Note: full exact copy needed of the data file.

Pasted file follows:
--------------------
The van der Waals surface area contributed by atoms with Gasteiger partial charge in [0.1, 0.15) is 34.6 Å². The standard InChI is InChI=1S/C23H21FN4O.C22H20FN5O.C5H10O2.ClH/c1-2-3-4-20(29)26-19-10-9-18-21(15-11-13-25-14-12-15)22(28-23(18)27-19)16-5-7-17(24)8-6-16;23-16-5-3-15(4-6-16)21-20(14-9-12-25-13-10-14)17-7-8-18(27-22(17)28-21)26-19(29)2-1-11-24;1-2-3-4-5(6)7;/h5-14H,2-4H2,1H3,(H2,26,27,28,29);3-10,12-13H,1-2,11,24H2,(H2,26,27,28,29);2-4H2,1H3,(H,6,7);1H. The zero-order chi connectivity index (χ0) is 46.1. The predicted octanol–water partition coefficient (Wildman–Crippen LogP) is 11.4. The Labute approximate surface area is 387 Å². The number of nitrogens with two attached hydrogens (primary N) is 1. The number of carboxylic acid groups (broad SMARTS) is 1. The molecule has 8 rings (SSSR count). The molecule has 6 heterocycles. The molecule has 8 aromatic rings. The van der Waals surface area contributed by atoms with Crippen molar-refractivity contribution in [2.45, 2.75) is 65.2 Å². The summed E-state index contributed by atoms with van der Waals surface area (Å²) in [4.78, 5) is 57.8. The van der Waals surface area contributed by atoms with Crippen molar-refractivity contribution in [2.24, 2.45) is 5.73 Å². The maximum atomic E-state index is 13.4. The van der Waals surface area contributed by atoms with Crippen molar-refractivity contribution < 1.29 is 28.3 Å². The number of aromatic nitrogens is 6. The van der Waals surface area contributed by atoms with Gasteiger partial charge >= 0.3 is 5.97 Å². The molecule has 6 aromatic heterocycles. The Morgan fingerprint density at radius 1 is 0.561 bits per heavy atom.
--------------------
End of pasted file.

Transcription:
The van der Waals surface area contributed by atoms with Gasteiger partial charge in [0.1, 0.15) is 34.6 Å². The standard InChI is InChI=1S/C23H21FN4O.C22H20FN5O.C5H10O2.ClH/c1-2-3-4-20(29)26-19-10-9-18-21(15-11-13-25-14-12-15)22(28-23(18)27-19)16-5-7-17(24)8-6-16;23-16-5-3-15(4-6-16)21-20(14-9-12-25-13-10-14)17-7-8-18(27-22(17)28-21)26-19(29)2-1-11-24;1-2-3-4-5(6)7;/h5-14H,2-4H2,1H3,(H2,26,27,28,29);3-10,12-13H,1-2,11,24H2,(H2,26,27,28,29);2-4H2,1H3,(H,6,7);1H. The zero-order chi connectivity index (χ0) is 46.1. The predicted octanol–water partition coefficient (Wildman–Crippen LogP) is 11.4. The Labute approximate surface area is 387 Å². The number of nitrogens with two attached hydrogens (primary N) is 1. The number of carboxylic acid groups (broad SMARTS) is 1. The molecule has 8 rings (SSSR count). The molecule has 6 heterocycles. The molecule has 8 aromatic rings. The van der Waals surface area contributed by atoms with Crippen molar-refractivity contribution in [2.45, 2.75) is 65.2 Å². The summed E-state index contributed by atoms with van der Waals surface area (Å²) in [4.78, 5) is 57.8. The van der Waals surface area contributed by atoms with Crippen molar-refractivity contribution in [2.24, 2.45) is 5.73 Å². The maximum atomic E-state index is 13.4. The van der Waals surface area contributed by atoms with Crippen molar-refractivity contribution < 1.29 is 28.3 Å². The number of aromatic nitrogens is 6. The van der Waals surface area contributed by atoms with Gasteiger partial charge >= 0.3 is 5.97 Å². The molecule has 6 aromatic heterocycles. The Morgan fingerprint density at radius 1 is 0.561 bits per heavy atom.